The thousand-kilometer car Nio ET7 was shown during the Nordic EV Summit in Lillestrøm this week. With that, Nio also confirms that the car will arrive in Norway and Germany during the fourth quarter of next year.
Although it is a year away, much is known about the donation. It is approaching the year since Nio launched it in China.
The ET7 is claimed to be a premium sedan for those who want powerful performance. Zero to one hundred goes away in 3.9 seconds, we are promised, thanks to four-wheel drive and total engine power of up to 480 kilowatts.
There are strong numbers for a car that is 5.1 meters long and 2 meters wide. In addition, a range of up to 1000 kilometers.
Then we get to mention that 1000 kilometers is after the old NEDC driving cycle according to which cars are still type approved in China. From experience, this probably means that we can deduct at least 30 percent. Not that it will give any less considerable range.
Three battery sizes
However, considerable reach tends to give a considerable selling price. However, it will be possible to buy the car with three battery sizes: 70, 100 and 150 kilowatt hours with a NEDC range of 500, 700 and 1000 kilometers respectively.
It will also provide at least three price levels, but in practice a number more. Nine allows customers to choose whether or not to buy the battery. Without a battery, the car is cheap, but you have to sign a contract where you rent a battery. Then you can also change the battery instead of charging, and upgrade it if you need bigger. If you choose to buy the car and the battery, that option is lost.
Marius Hayler, head of Nio in Norway, tells TU that he is looking forward to being able to offer a sedan packed with technical innovations next year.
Think sedan demand continues
Sedans have not always been the sales success they are now. This year’s best-selling car is a sedan. The question is whether the Tesla Model 3 has sold well despite being a sedan.
Hayler is not worried about that.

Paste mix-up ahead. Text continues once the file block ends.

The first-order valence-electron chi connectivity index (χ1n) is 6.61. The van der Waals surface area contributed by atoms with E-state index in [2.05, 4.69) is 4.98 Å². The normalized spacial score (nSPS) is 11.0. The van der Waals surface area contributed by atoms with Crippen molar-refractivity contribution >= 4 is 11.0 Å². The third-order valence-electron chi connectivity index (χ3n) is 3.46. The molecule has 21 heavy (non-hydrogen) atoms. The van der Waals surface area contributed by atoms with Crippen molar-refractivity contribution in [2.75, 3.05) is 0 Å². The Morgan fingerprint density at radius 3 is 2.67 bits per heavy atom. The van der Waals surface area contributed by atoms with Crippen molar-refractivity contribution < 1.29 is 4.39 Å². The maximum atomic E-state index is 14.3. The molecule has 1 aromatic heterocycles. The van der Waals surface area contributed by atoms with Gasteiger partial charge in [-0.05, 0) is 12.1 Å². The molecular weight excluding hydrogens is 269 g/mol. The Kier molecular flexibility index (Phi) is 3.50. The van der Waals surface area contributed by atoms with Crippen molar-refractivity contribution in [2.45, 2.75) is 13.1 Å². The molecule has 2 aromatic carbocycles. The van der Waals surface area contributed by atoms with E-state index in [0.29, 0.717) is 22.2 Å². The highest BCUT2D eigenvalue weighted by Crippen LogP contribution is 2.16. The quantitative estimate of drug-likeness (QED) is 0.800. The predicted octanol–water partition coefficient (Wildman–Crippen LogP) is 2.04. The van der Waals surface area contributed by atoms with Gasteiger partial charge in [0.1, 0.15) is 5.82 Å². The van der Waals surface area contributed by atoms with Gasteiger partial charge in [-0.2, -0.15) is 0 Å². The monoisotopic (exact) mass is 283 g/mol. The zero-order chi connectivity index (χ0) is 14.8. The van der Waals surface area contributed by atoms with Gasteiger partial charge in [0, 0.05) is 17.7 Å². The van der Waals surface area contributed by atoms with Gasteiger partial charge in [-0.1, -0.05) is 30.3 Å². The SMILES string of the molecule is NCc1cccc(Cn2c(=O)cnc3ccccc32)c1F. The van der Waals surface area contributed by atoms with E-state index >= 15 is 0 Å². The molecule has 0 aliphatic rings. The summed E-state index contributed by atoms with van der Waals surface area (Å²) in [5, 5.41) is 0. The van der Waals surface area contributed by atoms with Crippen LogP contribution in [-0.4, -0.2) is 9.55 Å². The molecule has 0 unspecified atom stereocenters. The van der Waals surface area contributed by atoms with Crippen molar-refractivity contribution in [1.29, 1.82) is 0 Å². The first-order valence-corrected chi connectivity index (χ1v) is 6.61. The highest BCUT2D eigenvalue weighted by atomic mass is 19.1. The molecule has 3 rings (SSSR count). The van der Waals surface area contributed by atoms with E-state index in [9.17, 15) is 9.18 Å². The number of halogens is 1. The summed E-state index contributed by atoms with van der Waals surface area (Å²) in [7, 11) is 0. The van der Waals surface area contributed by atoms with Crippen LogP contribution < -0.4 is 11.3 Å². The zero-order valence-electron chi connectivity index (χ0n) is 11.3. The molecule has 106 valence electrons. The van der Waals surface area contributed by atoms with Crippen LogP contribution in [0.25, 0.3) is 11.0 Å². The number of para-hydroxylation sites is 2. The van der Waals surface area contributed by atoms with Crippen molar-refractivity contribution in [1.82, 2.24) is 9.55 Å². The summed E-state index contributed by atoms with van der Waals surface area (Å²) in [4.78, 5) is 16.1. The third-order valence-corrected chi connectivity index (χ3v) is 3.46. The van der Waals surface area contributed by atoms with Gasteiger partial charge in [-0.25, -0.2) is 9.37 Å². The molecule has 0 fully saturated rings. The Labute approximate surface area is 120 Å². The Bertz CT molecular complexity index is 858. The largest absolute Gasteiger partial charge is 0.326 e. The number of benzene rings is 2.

– 10 years ago it might have been said that there is no market in Norway for sedans. But now we know that good colleagues also sell many electric sedans, so I definitely think there is a market for ET7 as well, he says.
– But do not you think that it is mostly about what is available from cars with long range?
– Yes, they have paved the way with sedans. At the same time, it has established itself. Before it was unusual, but now when you look at the cityscape there are many sedans, says Hayler.
Will utilize the window with ES8
We ask how he thinks sales will be split between ET7 and their first model, the large SUV ES8.
He believes that Nio has a unique window with an all-electric SUV of this size right now, and that they therefore have full focus on it.
– Then we look forward to ET7 coming to an extra segment.
Nio currently has four car models in its portfolio. In addition to the two we have already mentioned, they have medium-sized ES6 and EC6. We do not get Hayler to commit to delivering these to Norwegian customers, but he says that Nio has a strong product portfolio, which will come after 2023, and that they will offer cars in all segments.
Most people choose to rent the battery
As for the car they already sell, Hayler says that they have a large demand in their store Nio House in Karl Johans gate in Oslo, and that they have sold a good number of cars.
It turns out that most people choose to buy the car without a battery, and instead rent a battery through Nio’s “Battery as a Service” scheme (BaaS), where customers rent a battery via the Nio-owned company Instant Power. This costs 1400 or 2000 kroner a month, depending on the battery size, and provides access to a certain amount of energy in either battery change or fast charging every month.
– We had a small crystal ball and tried to make a forecast, but I can say that now we are at 96 percent have chosen BaaS. So almost everyone chooses it, says Hayler.
Hayler believes that an important reason for this is that it gives customers the opportunity to participate in battery development in the future.
– I think Norwegians really appreciate that, he says.